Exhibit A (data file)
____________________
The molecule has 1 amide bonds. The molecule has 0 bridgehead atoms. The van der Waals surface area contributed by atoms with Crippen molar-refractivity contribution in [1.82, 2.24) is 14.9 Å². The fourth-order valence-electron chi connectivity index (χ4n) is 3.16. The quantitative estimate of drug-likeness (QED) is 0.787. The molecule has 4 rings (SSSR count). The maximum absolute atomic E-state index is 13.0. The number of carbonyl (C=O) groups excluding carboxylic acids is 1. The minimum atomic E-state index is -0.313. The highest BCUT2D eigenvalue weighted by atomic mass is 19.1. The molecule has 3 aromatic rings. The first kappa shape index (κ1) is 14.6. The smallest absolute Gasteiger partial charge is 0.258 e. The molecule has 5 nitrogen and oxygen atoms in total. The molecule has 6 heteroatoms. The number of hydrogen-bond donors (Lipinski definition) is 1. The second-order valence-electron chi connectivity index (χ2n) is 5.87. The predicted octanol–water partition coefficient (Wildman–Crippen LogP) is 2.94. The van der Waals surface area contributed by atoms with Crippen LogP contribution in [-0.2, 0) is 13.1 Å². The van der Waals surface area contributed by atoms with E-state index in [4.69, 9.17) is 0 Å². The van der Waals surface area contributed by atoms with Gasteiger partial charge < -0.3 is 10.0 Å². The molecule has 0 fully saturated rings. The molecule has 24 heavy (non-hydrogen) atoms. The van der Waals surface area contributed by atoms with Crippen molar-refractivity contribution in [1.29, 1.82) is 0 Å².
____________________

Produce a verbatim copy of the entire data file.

The molecule has 1 amide bonds. The molecule has 0 bridgehead atoms. The van der Waals surface area contributed by atoms with Crippen molar-refractivity contribution in [1.82, 2.24) is 14.9 Å². The fourth-order valence-electron chi connectivity index (χ4n) is 3.16. The quantitative estimate of drug-likeness (QED) is 0.787. The molecule has 4 rings (SSSR count). The maximum absolute atomic E-state index is 13.0. The number of carbonyl (C=O) groups excluding carboxylic acids is 1. The minimum atomic E-state index is -0.313. The highest BCUT2D eigenvalue weighted by atomic mass is 19.1. The molecule has 3 aromatic rings. The first kappa shape index (κ1) is 14.6. The smallest absolute Gasteiger partial charge is 0.258 e. The molecule has 5 nitrogen and oxygen atoms in total. The molecule has 6 heteroatoms. The number of hydrogen-bond donors (Lipinski definition) is 1. The second-order valence-electron chi connectivity index (χ2n) is 5.87. The predicted octanol–water partition coefficient (Wildman–Crippen LogP) is 2.94. The van der Waals surface area contributed by atoms with Crippen LogP contribution in [-0.2, 0) is 13.1 Å². The van der Waals surface area contributed by atoms with E-state index in [4.69, 9.17) is 0 Å². The van der Waals surface area contributed by atoms with Gasteiger partial charge < -0.3 is 10.0 Å². The molecule has 0 fully saturated rings. The molecule has 24 heavy (non-hydrogen) atoms. The van der Waals surface area contributed by atoms with Crippen molar-refractivity contribution in [1.29, 1.82) is 0 Å².